In a cultural environment increasingly focused on aesthetics, where girls are told not to do things at the risk of damaging their real social capital – their looks – they are ultimately set up for dependency on men for the rest of their lives.
Growing up as a gender non-conforming girl is difficult, as you are constantly fighting societal expectations as to how a girl should act but how a girl should look. Boys are rarely chastised for putting themselves in dangerous situations the way that girls are, whether intentionally through participation in accident-prone leisure activities (sports, hobbies) or unintentionally via risky manual labor.
Your mileage my vary – I’m sure there are many girls who are taught how to use a lawnmower, or use a chemistry set, or repair a sink. However, girls doing manual labor is generally considered a hallmark of being a member of a lower class in European nations. At the very worst, it’s considered a hallmark of queerness that quickly spirals downward into biogtry, with the erroneous assumption that any girl who participates in masculine activities is a lesbian and that being a masculine lesbian is not something that any girl should aspire to be.
We see this historically. Women’s bodies that are shaped by manual labor – muscular in ways that are not lithe, scarred from occasional accidents, rough and sweaty from the practice of doing work – are often put down as rough and masculine. Women’s bodies that are meticulously maintained to the point where maintaining that aesthetic becomes a form of artistic labor (that is unrecognized as labor) are considered ideal.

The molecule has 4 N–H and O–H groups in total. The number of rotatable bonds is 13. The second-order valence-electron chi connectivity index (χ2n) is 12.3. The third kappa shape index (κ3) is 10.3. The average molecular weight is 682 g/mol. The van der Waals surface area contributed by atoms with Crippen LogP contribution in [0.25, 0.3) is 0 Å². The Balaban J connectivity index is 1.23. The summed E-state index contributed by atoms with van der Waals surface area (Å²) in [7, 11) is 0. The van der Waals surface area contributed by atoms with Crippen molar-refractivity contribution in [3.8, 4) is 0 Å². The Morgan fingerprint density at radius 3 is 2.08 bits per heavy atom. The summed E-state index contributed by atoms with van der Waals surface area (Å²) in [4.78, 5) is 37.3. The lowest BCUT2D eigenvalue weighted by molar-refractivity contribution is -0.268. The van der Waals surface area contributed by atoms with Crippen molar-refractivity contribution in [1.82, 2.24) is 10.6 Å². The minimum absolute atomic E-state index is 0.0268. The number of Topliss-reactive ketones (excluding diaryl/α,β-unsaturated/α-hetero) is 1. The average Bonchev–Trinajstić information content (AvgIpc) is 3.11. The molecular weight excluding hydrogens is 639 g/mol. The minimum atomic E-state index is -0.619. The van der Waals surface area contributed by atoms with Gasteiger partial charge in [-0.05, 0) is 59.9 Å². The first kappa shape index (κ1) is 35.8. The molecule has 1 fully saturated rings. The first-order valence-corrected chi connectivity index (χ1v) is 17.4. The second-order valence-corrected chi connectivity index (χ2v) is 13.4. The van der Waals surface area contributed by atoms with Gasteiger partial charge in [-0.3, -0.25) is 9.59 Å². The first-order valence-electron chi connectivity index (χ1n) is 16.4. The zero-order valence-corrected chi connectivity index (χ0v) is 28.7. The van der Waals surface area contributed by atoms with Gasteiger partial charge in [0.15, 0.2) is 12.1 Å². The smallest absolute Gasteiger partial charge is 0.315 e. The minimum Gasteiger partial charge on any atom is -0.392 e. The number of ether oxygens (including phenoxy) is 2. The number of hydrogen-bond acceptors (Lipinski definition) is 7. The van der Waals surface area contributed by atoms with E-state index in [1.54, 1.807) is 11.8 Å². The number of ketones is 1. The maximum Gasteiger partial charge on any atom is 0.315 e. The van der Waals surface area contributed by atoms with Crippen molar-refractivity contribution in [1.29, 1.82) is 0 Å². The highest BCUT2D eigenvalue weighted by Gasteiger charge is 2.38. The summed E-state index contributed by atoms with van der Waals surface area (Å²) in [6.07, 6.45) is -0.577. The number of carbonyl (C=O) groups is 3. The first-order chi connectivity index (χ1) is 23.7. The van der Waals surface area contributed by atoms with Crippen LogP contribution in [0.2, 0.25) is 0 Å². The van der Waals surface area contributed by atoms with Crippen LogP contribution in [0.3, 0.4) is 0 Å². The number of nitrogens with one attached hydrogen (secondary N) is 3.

Ultimately, this mentality is holding women back. As things stand today, women are increasingly independent of men and gradually shedding the idea that they exist only as bargaining chips in the exchange of power between cisgender men. So why are we not teaching our girls to do the same things we expect our boys to do?
The idea of maintenance and manual labor being men’s work doesn’t hold up when examined. For example, consider changing a flat tire on a car. Are women’s bodies incapable of lifting and moving the parts required? Are women incapable of learning how to screw together parts? Most people would answer with a resounding no.
Do women not drive cars, and therefore have no need to know this information?
So why aren’t we teaching our girls how to change the oil in their cars? What parts need to be maintained? How to fix things themselves? The answer is uncomfortable for us to recognize, but the truth is that such activity has for so long been coded as masculine that a woman who is capable of doing those things and has the body to prove it is considered, by society, to be unattractive to men.
But what does this teach women? Should they remain dependent on men so that they can remain attractive? Should men expect women to be immaculate and appeal to their own aesthetics? The answer to both of these questions is obviously women should not, and men should not. The assumption that all little girls will grow up into heterosexual women is as false as the assumption that queerness is something that is marked by a girl’s adoption of stereotypically masculine traits. Even if we ignore this, the second question remains, and no free individual in a modern society should be encouraged to maintain a mentality in which they are helplessly dependent.
The solution – allow and encourage girls to be independent.